Stuart Broad is regarded as one of the best fast bowlers of all time. However, not many know that the England pacer has battled asthma since the time he was born. He has revealed how he used to hide his health condition during his younger days from his school friends as he was embarrassed by it.
“My asthma started from the day I was born. I probably became aware of it from the age of six or seven and fully aware of it from 12 or 13 – that’s when I fully started to actually feel like my breathing would get tight and I started to understand what asthma was.
“I think the biggest thing I suffered with, with my asthma as a teenager was I wouldn’t tell anyone about it. I suppose I was a bit ashamed of having it because I didn’t want to get a judgment from my friends at school,” Stuart Broad told the PA news agency.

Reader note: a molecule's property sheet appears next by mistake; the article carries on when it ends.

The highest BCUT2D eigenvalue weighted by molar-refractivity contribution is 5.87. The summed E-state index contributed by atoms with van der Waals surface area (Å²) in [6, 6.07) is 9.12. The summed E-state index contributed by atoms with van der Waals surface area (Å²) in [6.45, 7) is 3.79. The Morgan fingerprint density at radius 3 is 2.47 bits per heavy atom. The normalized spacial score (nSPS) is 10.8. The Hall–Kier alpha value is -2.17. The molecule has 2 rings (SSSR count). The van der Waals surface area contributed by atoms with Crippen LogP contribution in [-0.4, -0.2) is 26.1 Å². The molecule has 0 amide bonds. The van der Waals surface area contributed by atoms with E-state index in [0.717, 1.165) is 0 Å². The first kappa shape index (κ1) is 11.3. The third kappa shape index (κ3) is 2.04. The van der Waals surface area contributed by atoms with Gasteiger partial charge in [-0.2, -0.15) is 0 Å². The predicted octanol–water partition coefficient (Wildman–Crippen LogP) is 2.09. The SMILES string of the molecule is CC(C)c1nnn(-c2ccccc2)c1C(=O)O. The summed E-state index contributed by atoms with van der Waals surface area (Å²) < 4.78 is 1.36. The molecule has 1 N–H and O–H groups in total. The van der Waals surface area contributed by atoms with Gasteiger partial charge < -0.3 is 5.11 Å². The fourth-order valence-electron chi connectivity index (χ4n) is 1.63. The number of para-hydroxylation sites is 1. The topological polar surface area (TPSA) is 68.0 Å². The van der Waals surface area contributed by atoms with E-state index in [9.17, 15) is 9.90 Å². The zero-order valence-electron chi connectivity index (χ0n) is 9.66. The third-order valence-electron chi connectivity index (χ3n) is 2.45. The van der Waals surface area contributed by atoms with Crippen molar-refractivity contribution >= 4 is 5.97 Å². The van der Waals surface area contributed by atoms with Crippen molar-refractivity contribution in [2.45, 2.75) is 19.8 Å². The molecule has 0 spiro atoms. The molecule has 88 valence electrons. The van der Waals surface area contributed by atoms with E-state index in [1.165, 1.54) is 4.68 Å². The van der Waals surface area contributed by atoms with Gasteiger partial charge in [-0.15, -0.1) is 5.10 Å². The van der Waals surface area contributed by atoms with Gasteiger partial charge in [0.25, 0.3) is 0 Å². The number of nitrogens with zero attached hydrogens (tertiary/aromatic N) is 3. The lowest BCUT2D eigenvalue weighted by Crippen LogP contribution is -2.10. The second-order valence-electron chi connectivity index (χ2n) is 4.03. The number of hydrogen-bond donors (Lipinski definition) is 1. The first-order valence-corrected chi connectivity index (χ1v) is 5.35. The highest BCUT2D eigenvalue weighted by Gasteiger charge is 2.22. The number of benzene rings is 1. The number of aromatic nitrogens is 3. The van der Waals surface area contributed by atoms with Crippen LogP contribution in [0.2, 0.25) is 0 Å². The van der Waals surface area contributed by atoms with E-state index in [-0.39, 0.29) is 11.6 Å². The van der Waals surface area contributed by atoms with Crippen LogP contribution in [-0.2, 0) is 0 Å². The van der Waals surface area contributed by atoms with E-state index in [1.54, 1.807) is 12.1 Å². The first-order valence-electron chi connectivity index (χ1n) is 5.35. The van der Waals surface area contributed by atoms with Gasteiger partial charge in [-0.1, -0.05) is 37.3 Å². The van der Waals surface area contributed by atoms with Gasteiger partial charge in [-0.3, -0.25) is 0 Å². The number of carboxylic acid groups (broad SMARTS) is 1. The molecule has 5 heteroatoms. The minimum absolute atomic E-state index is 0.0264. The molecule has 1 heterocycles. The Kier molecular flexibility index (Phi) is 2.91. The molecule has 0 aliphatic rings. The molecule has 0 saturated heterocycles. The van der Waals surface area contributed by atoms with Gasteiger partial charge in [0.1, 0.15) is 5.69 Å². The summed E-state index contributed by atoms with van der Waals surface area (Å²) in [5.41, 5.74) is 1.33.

The 34-year-old recalled an incident when he missed school for a few weeks, and subsequently lied to his friends about why he didn’t turn up for his classes. He also gave credit to his mother, a sports teacher, who supported him to cope with his condition.
“I had an asthma attack when I was 14 and had to have two weeks off school and I just didn’t tell my friends why I was off school. I just said I wasn’t very well which now seems mad,” Broad stated.
“My mum played a huge role in it not affecting me with my activities or sport. I think it’s very easy for parents to draw their children away from doing exercise when they have asthma but I was lucky that my mum was a sports schoolteacher, so she was quite clear on how she wanted me to cope with my asthma,” he added.
Stuart Broad, who is one of just seven bowlers to have scalped 500 or more wickets in Test cricket, further revealed that he still tightens up when he goes for a run, especially in cold weather.
The Nottingham-born cricketer signed off by revealing that his mother helped him find the right balance in his workout regime, which gave him the confidence and hunger to pursue cricket as a career.